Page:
The Alan Parsons Project – Old and Wise

Sung by Colin Blunstone of The Zombies, Old and Wise sounds thoroughly wistful even while the lyrics are a message of hope. This ambiguity makes it possible to pick whatever interpretation we need at the time. It is a song about love and hope, forgetting and remembering, acceptance and defiance, all kinds of conflicting emotions that may be present when thinking of death. The same ambiguity is reflected in the music which is both dramatic and sensitive.

The line “you were a friend of mine” strikes me as a central point, and it’s reiterated with a different focus. The first time it’s about the narrator thinking of the happiness, intimacy, completion. How humans are social animals and depend on each other even when things are going awry. How friendship and love are important and give meaning to our lives, and how they make us feel like bitter words and autumn winds lose their meaning. It is not only a song about facing death but about facing life. How to make existence seem meaningful when there are countless narratives to choose from, many of them full of bitterness, degradation and despair?

The second time the line is a plea for those left behind to remember the friendship. It is significant that the narrator doesn’t ask to be remembered as such, the focus is on the friendship, and maybe even further on the friend. What the friend should remember is his or her own experience of the friendship as something to be happy about, all the things shared, and the importance they held for the deceased. Not focus on the sadness of what has been lost but the importance of something having been real in the first place, the existence of a relationship. When the physical form is gone, that which is intangible, the notion, the relationship still remains, only now its existence only depends on the one left behind.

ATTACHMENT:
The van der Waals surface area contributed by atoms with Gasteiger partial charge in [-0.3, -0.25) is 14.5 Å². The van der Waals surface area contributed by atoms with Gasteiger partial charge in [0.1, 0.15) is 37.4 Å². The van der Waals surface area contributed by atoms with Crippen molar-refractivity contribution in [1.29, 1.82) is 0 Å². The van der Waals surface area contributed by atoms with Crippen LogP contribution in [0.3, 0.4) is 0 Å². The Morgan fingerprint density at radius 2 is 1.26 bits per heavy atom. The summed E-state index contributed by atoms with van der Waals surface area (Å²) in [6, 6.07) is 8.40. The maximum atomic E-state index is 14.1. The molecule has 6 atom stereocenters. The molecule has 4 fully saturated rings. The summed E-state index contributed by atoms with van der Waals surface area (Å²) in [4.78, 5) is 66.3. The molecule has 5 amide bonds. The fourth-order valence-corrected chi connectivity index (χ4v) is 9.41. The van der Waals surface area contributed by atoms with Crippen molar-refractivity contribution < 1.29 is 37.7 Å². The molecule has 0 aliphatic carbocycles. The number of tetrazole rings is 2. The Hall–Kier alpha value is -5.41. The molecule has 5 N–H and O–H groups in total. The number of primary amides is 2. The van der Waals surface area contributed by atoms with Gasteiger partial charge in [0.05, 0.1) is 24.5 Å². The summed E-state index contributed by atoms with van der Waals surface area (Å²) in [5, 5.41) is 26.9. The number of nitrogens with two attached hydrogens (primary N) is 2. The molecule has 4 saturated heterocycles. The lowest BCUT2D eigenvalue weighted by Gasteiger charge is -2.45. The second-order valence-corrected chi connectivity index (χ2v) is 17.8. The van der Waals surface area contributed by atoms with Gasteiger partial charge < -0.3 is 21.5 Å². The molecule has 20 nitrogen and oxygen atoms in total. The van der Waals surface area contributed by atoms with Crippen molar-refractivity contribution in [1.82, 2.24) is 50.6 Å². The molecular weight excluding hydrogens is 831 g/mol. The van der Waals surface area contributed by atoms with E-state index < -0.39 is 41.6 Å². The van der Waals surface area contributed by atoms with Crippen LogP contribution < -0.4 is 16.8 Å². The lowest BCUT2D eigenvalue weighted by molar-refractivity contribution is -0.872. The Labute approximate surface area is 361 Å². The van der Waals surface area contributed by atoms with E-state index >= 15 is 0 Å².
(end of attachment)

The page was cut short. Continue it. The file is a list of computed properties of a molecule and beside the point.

Nevertheless, I can’t help feeling sad when hearing this song, but maybe because I associate it with an old break-up. At the time I was listening to The Alan Parsons Project, and maybe I was thinking of the good things we had and how I’d like to grow old still remembering the relationship fondly, even though things didn’t work out. To remember the friendship and laughter and not be bitter about things ending.

The lyrics also state “When I’m old and wise,” which implies that the narrator doesn’t necessarily think like this, but recognizes that it is the sort of wisdom to aspire to, the attitude that would be good to have when growing older. Strangely enough, the older I become, the less certain I am of things, questioning what our notions of wisdom even mean, and whether it is important to define wisdom in the first place.

The song reminds me of this poem by Christina Rossetti. Perhaps not a direct influence, but I’m sure the songwriters would have known such a classic poem on death. It is possible to remember, and yet look forward in life.

Remember me when I am gone away,
Gone far away into the silent land;
When you can no more hold me by the hand,
Nor I half turn to go yet turning stay.
Remember me when no more day by day
You tell me of our future that you plann’d:
Only remember me; you understand
It will be late to counsel then or pray.
Yet if you should forget me for a while
And afterwards remember, do not grieve:
For if the darkness and corruption leave
A vestige of the thoughts that once I had,
Better by far you should forget and smile
Than that you should remember and be sad.